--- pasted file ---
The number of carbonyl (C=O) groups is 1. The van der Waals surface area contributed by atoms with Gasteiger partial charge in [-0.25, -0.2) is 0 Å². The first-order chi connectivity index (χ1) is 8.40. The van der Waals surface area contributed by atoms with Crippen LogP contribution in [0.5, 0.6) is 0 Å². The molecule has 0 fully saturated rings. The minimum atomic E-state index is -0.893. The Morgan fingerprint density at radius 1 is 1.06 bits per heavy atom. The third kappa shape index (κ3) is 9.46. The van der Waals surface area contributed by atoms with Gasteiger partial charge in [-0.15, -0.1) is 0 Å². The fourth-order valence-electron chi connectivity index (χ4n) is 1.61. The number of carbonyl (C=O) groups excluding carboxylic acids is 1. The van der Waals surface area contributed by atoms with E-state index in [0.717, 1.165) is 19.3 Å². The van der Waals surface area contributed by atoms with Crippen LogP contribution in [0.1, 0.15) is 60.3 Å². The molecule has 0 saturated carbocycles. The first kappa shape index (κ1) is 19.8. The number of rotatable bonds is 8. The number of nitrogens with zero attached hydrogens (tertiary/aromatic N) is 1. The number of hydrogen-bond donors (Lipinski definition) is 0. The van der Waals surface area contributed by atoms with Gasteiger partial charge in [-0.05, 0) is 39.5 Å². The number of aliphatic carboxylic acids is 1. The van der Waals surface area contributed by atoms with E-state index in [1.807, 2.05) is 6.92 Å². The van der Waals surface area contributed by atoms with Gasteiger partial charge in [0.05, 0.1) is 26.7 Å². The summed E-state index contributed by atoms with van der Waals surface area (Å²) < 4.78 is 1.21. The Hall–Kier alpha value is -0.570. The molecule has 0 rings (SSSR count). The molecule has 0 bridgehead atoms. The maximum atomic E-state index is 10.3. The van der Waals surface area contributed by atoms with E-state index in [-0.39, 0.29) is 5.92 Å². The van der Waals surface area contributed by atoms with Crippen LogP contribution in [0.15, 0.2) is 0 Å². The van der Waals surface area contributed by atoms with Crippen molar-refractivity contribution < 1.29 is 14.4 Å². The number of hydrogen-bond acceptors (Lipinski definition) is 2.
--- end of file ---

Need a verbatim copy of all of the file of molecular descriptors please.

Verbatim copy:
The number of carbonyl (C=O) groups is 1. The van der Waals surface area contributed by atoms with Gasteiger partial charge in [-0.25, -0.2) is 0 Å². The first-order chi connectivity index (χ1) is 8.40. The van der Waals surface area contributed by atoms with Crippen LogP contribution in [0.5, 0.6) is 0 Å². The molecule has 0 fully saturated rings. The minimum atomic E-state index is -0.893. The Morgan fingerprint density at radius 1 is 1.06 bits per heavy atom. The third kappa shape index (κ3) is 9.46. The van der Waals surface area contributed by atoms with Gasteiger partial charge in [-0.15, -0.1) is 0 Å². The fourth-order valence-electron chi connectivity index (χ4n) is 1.61. The number of carbonyl (C=O) groups excluding carboxylic acids is 1. The van der Waals surface area contributed by atoms with E-state index in [0.717, 1.165) is 19.3 Å². The van der Waals surface area contributed by atoms with Crippen LogP contribution in [0.1, 0.15) is 60.3 Å². The molecule has 0 saturated carbocycles. The first kappa shape index (κ1) is 19.8. The number of rotatable bonds is 8. The number of nitrogens with zero attached hydrogens (tertiary/aromatic N) is 1. The number of hydrogen-bond donors (Lipinski definition) is 0. The van der Waals surface area contributed by atoms with Gasteiger partial charge in [-0.05, 0) is 39.5 Å². The number of aliphatic carboxylic acids is 1. The van der Waals surface area contributed by atoms with E-state index in [1.807, 2.05) is 6.92 Å². The van der Waals surface area contributed by atoms with Gasteiger partial charge in [0.05, 0.1) is 26.7 Å². The summed E-state index contributed by atoms with van der Waals surface area (Å²) < 4.78 is 1.21. The Hall–Kier alpha value is -0.570. The molecule has 0 rings (SSSR count). The molecule has 0 bridgehead atoms. The maximum atomic E-state index is 10.3. The van der Waals surface area contributed by atoms with E-state index in [-0.39, 0.29) is 5.92 Å². The van der Waals surface area contributed by atoms with Crippen LogP contribution in [0.15, 0.2) is 0 Å². The van der Waals surface area contributed by atoms with Crippen molar-refractivity contribution < 1.29 is 14.4 Å². The number of hydrogen-bond acceptors (Lipinski definition) is 2.